Mr. Wolf argues no evidence supports the ruling that he now earns more money, because it ignores the fact that Colonial terminated the MD contract before he left Colonial, and there is no evidence that his present income exceeds his past combined income under the MD and CSR contracts. At trial, Mr. Wolf testified that the termination of his MD contract essentially cut his income in half, but he produced no other evidence to support this assertion. There is no evidence that Mr. Wolf's present income does not exceed his past income under both contracts. More importantly, Mr. Wolf does not challenge the legality of the termination of the MD contract in this case and, therefore, his income under that contract is irrelevant to the issues in this case.

Dudley also requires that the prohibitions be reasonable from the standpoint of sound public policy. 278 S.C. at 675-676, 301 S.E. (2d) at 143. The Master held the prohibitions reasonably protected Colonial's legitimate interest in protecting its business contacts and trade secrets, an interest shared by all businesses. We agree.

Sound public policy generally requires the enforcement of contracts freely entered into by the parties. Oxman v. Profitt, 241 S.C. 28, 126 S.E. (2d) 852 (1962) (applying this principle to a covenant not to compete); Barton v. Travelers Ins. Co., 84 S.C. 209, 66 S.E. 118 (1909) (although courts disfavor forfeiture clauses, they will enforce them where the clause is clear and it is violated). Mr. Wolf freely entered into the MD and CSR contracts. On appeal, he argues that enforcement of the prohibitions violates public policy, because it unreasonably restricts the information on insurance products which a Colonial customer can receive. No evidence supports this argument. Although Mr. Wolf cannot provide this information to Colonial customers, nothing indicates a shortage of other insurance agents who can make the information available to the public at large or Colonial's customers in particular. Nothing indicates Mr. Wolf has any special talents or knowledge not otherwise available to the public in general or Colonial's customers in particular, except his knowledge of Colonial's products and operations. It is this knowledge that the prohibitions legitimately seek to protect.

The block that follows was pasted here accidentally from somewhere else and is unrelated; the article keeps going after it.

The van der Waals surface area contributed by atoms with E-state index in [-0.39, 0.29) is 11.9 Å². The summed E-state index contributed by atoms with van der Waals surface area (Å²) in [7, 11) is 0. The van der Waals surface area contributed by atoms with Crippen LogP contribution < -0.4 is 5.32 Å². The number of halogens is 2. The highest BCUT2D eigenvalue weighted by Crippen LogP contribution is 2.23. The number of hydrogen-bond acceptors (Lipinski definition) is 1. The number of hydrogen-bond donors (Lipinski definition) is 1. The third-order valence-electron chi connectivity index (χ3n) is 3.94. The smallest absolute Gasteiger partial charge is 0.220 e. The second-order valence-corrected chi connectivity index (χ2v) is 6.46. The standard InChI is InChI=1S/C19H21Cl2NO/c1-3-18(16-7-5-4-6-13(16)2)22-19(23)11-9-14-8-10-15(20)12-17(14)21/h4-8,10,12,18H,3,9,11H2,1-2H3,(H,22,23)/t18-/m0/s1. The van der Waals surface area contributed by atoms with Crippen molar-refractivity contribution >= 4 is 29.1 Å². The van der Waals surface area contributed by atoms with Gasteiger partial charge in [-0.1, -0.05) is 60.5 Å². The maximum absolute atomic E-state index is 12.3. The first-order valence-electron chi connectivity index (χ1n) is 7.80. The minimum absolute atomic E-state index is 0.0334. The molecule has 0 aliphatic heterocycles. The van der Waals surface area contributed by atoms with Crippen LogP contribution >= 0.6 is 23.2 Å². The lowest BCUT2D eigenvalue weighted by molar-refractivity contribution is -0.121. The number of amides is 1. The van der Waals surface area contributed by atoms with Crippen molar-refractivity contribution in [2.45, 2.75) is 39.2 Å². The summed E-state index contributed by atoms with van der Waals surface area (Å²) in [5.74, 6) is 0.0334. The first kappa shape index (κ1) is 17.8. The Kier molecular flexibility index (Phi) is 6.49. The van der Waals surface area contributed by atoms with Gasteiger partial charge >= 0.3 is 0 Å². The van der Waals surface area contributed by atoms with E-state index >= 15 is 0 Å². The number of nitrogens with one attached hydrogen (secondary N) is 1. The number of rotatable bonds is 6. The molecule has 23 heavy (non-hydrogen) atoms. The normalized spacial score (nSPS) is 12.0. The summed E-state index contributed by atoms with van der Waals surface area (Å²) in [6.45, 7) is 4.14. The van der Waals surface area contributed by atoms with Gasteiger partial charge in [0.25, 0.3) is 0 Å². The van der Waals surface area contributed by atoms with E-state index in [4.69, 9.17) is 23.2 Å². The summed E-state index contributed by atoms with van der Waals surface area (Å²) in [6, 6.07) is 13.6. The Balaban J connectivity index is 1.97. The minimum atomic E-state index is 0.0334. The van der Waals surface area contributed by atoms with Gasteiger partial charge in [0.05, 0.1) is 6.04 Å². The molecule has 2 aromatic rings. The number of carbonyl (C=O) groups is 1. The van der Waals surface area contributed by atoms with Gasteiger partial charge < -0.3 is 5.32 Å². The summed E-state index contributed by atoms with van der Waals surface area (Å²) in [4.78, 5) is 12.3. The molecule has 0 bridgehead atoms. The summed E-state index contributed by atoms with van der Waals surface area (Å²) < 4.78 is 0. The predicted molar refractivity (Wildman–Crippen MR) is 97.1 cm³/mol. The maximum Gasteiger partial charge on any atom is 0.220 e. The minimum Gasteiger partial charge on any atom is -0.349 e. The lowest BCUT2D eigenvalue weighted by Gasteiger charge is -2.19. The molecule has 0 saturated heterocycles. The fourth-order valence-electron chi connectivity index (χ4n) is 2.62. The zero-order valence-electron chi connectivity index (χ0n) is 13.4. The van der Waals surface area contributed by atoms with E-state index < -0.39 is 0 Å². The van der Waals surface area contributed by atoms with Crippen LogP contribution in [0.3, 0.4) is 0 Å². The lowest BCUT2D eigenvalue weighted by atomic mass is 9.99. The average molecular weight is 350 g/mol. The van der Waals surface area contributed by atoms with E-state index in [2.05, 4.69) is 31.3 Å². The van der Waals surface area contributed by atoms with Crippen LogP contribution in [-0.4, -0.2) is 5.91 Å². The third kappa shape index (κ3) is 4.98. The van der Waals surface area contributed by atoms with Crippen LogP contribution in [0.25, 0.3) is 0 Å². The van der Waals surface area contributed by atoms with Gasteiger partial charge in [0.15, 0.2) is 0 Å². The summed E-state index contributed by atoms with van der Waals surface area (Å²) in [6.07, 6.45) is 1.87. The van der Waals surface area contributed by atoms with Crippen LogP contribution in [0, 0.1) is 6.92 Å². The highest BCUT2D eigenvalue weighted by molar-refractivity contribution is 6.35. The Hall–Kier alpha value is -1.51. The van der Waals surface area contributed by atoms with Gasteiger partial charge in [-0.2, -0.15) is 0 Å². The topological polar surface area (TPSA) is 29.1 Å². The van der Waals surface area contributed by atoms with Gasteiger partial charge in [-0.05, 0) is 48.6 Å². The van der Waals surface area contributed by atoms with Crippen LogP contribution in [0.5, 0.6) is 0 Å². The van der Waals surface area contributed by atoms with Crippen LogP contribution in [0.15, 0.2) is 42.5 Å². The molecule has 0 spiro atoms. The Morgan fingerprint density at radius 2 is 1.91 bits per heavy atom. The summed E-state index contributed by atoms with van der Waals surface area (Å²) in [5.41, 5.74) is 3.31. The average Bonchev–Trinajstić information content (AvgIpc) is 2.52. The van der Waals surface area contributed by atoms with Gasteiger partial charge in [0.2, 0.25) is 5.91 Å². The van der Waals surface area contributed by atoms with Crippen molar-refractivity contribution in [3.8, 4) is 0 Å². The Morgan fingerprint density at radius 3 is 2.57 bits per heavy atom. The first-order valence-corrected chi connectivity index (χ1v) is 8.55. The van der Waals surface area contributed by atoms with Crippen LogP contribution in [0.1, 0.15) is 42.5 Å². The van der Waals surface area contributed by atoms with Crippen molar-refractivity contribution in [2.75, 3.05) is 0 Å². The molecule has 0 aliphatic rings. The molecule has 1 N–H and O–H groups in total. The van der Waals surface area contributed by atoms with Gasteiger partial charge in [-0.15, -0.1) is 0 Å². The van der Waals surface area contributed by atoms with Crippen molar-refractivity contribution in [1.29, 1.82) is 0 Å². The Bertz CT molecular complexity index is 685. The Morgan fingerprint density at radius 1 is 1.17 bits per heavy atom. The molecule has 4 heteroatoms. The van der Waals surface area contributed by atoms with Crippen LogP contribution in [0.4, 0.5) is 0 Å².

*109 Dudley also requires that the contract containing the prohibitions be supported by valuable consideration. 278 S.C. at 676, 301 S.E. (2d) at 143. The Master held the prohibitions were supported by valuable consideration, since Mr. Wolf was "paid money, among other things, pursuant to the contracts that are the subject of this lawsuit." Mr. Wolf does not challenge this finding on appeal, so it is the law of this case. Chan v. Thompson, 302 S.C. 285, 395 S.E. (2d) 731 (Ct. App. 1990) (Order on Rehearing). The Master's reference to "other things" apparently included the training and information given Mr. Wolf pursuant to the contracts.

Dudley's final requirement is that the prohibitions be reasonably limited in operation as to time and place. 278 S.C. at 675, 301 S.E. (2d) at 143. The Master held the limitation to existing policyholders and payroll deduction accounts is a valid substitute for geographic and time limitations.

In our view, the Master ruled correctly on the five-part test of Dudley under the facts of this case. The only issue that merits further consideration is whether the prohibitions' limitation to existing policyholders and payroll deduction accounts is a valid substitute for geographic and time limitations.